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Lord Thomas of Swynnerton: My Lords, before the noble Lord sits down, may I suggest to him that he may

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be wrong in his reference to the Prime Minister who spoke of the "pips squeaking". I believe that that was the Liberal Prime Minister, Mr. David Lloyd George, presiding over a coalition government in which the Conservative and Unionist party played a decisive part.

Lord Denham: My Lords, I do not believe that it was the Prime Minister, but the Chancellor of the Exchequer. I believe that he was quoting Lord Geddes as regards German reparations. If the noble Lord does not like the quotation I used, that particular Chancellor of the Exchequer also referred to "making them howl". Those were his own words.

4.10 p.m.

Lord Ewing of Kirkford: My Lords, perhaps I may return your Lordships to the rather conciliatory note of the whole debate against the unfortunate background of the recent comments of the noble Lord, Lord Denham. Perhaps I may begin by saying that if I do not mention "wigs", that is to return to the opening comments of the noble and learned Lord, Lord Ackner, who said,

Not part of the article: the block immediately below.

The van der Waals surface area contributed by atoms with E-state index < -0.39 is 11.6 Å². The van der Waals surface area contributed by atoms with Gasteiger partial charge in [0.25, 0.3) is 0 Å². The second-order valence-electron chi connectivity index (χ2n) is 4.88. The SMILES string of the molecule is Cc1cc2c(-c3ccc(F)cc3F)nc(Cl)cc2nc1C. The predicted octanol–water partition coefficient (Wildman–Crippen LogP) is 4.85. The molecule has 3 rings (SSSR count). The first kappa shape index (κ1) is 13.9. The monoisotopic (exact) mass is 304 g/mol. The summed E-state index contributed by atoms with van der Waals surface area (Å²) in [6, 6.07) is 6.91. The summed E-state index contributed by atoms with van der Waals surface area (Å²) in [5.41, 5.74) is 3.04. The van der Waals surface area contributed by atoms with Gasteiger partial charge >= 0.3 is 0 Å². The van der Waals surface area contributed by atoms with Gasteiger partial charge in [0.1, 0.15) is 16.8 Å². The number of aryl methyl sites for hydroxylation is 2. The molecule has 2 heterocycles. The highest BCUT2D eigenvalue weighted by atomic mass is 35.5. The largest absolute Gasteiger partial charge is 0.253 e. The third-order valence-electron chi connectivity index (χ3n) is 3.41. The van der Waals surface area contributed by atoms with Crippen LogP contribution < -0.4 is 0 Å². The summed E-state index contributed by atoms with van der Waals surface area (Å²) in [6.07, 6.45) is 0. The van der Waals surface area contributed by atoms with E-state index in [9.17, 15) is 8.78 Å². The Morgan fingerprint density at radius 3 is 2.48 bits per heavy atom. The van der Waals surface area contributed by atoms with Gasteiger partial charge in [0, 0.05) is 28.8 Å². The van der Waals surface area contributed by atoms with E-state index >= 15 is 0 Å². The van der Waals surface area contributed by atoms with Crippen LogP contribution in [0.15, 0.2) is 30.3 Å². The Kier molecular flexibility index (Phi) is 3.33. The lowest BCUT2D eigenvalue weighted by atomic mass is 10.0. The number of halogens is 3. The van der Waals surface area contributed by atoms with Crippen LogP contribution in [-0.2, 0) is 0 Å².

"a fellow feeling makes us wondrous wise".
The author of that comment was none other than Robert Burns. It is significant that in his 37 years on this earth the only time in his life when he was unpopular was when he wore a uniform. It was in that context that Burns made the remark.

I come to this debate as a traditionalist. I regard it as a House of Lords matter and not a party political matter at all. Perhaps I may comment on the report as a whole to the noble Lord the Chairman of Committees. The report is written as though there is never to be a female Lord Chancellor. It is written as though the Woolsack is always going to be occupied by a male Member of your Lordships' House. My noble friend Lady Kennedy of the Shaws, who intended to speak in this debate, would no doubt have wanted to say that, but unfortunately she is absent.